Las Vegas Sun

June 16, 2021

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Mad science? Nevada Science Olympiad championship embroils two local schools in controversy

Centennial Science Olympiad Team 2012

Courtesy of Andrew Douglass

The Centennial High School Science Olympiad team after being declared the second place finishers at the state Science Olympiad competition held in Reno on March 3, 2012. A week after the competition, it was discovered that Centennial actually won the competition and the right to compete at the national Science Olympiad in May, but Clark High School’s Science Olympiad team, which was initially declared winner, is steadfast in their resolves to compete in the national tournament, prompting threats of legal action.

Test your knowledge

  • Sample questions (and answers) from Science Olympiad:
  • Which level of protein structure contains alpha helices? (Secondary)
  • Which rock is composed of small round pebbles and doesn't fizz? (Conglomerate)
  • If a lake is able to support a thriving community of caddisflies, how serious is its pollution level? (Not very; Cadisflies are very pollution sensitive).
  • Which structure surrounds the glomularis in nephrons? (Bowman's capsule)

Who would have thought that choosing Nevada’s high school representative to a national science competition would hinge on an ethical question?

In a quandary more common in athletics than in academics, a scoring error at a recent Nevada Science Olympiad competition has pitted two rival Las Vegas high schools against each other over which will compete in May at the National Science Olympiad tournament.

The ensuing brouhaha now has one school refusing to comment to the media and the other airing its grievances at a recent Clark County School Board meeting, even threatening legal action.

The quagmire began March 3, when Nevada staged its 12th annual state Science Olympiad tournament, which determines the winning high school and middle school that goes on to compete in the National Science Olympiad tournament. The National Science Olympiad is a nonprofit organization that has been promoting science education for more than three decades through “quiz bowl”-style competitions.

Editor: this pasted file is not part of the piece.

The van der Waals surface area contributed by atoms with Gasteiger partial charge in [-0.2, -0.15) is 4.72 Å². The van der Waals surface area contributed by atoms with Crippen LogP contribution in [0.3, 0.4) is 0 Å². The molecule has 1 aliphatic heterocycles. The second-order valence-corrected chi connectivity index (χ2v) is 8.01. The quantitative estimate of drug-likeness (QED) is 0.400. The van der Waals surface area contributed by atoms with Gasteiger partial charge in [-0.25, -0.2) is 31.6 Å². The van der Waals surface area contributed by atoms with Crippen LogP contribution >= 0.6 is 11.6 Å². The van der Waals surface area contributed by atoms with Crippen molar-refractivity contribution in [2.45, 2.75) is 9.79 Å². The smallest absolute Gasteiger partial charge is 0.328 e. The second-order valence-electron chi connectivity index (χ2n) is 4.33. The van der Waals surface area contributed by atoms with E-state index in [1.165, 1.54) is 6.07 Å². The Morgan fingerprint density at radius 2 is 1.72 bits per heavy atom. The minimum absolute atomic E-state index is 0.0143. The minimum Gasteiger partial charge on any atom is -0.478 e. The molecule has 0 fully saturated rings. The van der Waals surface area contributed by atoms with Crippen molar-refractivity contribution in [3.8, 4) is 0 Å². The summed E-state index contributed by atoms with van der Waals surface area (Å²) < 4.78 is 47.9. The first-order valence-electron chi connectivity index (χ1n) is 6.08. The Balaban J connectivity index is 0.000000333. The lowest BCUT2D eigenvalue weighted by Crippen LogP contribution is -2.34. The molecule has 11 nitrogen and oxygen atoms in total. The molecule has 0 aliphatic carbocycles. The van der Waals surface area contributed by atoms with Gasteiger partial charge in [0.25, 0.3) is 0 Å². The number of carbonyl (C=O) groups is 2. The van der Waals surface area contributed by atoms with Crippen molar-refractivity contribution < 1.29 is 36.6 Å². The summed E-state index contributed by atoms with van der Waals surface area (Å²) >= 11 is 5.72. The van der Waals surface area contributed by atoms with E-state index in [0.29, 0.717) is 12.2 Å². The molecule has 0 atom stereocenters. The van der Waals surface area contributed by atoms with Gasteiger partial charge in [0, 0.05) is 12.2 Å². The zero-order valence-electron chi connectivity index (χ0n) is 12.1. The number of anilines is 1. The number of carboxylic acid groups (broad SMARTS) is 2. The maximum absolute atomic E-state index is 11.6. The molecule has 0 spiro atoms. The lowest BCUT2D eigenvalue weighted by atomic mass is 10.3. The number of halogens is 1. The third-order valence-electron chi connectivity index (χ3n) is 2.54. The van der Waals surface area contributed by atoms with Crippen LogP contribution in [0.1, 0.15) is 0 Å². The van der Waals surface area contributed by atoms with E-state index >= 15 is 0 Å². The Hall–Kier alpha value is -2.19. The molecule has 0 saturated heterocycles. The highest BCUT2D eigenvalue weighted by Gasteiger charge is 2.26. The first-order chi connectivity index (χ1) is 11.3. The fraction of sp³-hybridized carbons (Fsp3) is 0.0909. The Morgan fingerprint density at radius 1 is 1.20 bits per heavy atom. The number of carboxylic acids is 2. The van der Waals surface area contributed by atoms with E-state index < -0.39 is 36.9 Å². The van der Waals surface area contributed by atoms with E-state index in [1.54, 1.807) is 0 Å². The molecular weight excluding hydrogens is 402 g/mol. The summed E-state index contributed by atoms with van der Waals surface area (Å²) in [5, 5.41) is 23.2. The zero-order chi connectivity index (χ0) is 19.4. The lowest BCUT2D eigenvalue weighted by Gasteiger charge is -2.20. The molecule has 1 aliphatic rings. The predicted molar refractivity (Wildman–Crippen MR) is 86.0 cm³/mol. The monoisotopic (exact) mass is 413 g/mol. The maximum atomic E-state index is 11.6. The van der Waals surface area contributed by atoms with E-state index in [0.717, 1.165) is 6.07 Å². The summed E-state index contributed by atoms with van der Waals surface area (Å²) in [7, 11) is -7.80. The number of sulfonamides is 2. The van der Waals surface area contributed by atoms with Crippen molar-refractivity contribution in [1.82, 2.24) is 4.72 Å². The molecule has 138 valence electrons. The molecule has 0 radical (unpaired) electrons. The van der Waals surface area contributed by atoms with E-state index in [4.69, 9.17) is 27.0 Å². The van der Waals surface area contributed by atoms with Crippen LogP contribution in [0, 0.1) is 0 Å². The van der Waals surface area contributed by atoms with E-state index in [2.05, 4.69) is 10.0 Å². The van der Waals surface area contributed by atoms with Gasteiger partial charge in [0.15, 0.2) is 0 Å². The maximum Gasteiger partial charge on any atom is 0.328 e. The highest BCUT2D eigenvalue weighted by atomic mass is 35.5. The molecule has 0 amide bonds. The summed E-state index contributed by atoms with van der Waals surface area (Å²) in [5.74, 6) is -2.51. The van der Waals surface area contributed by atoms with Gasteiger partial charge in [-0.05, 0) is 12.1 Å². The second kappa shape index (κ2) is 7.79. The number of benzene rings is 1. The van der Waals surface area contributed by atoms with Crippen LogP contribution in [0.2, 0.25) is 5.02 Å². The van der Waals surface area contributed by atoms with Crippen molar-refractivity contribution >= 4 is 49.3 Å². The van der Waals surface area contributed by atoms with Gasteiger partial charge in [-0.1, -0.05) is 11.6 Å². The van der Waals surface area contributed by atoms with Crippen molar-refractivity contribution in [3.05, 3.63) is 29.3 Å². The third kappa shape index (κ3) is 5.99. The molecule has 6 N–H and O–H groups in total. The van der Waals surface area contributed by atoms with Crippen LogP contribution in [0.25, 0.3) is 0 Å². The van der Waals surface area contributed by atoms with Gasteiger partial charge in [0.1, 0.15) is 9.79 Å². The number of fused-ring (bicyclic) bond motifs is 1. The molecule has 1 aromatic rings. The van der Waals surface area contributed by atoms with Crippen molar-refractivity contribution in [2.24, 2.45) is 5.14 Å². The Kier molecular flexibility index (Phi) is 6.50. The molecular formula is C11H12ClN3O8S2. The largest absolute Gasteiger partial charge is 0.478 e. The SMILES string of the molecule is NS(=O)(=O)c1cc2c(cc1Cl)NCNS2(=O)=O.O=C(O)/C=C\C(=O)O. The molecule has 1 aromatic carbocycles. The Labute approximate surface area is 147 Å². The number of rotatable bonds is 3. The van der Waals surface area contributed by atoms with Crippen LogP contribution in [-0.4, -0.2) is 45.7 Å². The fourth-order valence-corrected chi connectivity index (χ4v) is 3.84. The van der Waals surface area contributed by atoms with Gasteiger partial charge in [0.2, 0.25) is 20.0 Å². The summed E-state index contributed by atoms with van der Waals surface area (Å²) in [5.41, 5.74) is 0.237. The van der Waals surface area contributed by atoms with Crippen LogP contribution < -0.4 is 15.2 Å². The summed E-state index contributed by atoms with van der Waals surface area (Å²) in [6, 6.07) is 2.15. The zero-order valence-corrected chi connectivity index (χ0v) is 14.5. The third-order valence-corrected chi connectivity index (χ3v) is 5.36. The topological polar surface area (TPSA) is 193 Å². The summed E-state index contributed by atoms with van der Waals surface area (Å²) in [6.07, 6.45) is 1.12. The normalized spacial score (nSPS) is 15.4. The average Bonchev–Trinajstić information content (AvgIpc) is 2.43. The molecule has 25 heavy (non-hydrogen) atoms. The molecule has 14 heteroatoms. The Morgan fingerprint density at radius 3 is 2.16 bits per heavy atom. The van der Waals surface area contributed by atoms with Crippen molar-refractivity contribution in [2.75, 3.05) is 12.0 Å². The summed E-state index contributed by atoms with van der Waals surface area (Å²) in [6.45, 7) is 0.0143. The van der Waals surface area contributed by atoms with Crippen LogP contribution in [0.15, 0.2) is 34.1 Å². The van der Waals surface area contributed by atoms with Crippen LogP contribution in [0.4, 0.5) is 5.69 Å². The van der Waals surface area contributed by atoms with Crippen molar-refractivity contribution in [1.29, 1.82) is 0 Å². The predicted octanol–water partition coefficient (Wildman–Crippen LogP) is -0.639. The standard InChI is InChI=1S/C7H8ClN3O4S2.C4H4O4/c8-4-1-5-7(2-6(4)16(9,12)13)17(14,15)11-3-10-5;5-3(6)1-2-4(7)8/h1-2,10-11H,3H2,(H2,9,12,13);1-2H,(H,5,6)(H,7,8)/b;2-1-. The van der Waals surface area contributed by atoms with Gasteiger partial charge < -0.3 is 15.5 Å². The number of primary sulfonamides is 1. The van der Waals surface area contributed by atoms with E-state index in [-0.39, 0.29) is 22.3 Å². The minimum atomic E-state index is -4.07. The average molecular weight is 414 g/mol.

More than 400 students from 12 Nevada high schools and 10 middle schools competed in the state Science Olympiad at UNR. Teams of 15 students faced off in a series of events, answering questions such as, “What structure surrounds the glomularis in nephrons?” (For anyone curious, it’s the Bowman’s capsule.)

After a grueling competition with 23 events, Clark High School was declared the state champion and ticketed to advance to the national tournament in May at the University of Central Florida. It would be Clark’s third appearance on the national stage.

However, 10 days later, the coach of Centennial High School’s Science Olympiad team, after requesting the score sheets, discovered a mistake in how his team’s score was calculated. Instead of coming in second, Centennial should have been awarded first place, earning its first trip to the national tournament.

Richard Vineyard, state director of the Nevada Science Olympiad program, confirmed there was a mishap in tabulating Centennial’s score on its last event. After a long day of running the tournament and in a rush to get the final results out before the award ceremonies and sending the students back home, Vineyard made a human error: He transposed two numbers and Clark was mistakenly declared the winner.

At this point, Vineyard had a difficult decision to make. Both teams had worked extremely hard, researching upwards of 20 hours a week since the fall to prepare for the state competition. Each school had participated in the competition to win. Centennial was eager to go to its first national tournament, and Clark had been ecstatic it had been declared state champions three years in a row.

“It was a major error, an unfortunate error,” Vineyard said. “But it wasn’t done purposely. I’m glad we caught it.”

Vineyard, who has been organizing and running Science Olympiad competitions in Utah and Nevada for the past 20 years, had never before seen a situation like this. Making a scoring error on an individual event is rare to begin with, but it’s even rarer to have a scoring error on an event affect the final team results, Vineyard said.

In the past, minor errors were corrected immediately. Medals for good performance on individual events were sent out and the official records amended. But never had a final team score been so impacted by an error.

“I probably should have had a second person check the results, but in 20 years of doing this, I’ve never had an issue,” Vineyard said. “In the future, I will do that.”

After explaining the scoring fiasco to both teams, Vineyard ordered another trophy for Centennial — it didn’t seem fair to him to strip Clark of its trophy after 10 days as the “official” state champions — and consulted with the nonprofit headquarters about Nevada’s national tournament qualifier.

Vineyard asked to have a second Nevada high school team represent the state at the National Science Olympiad tournament. His request was denied.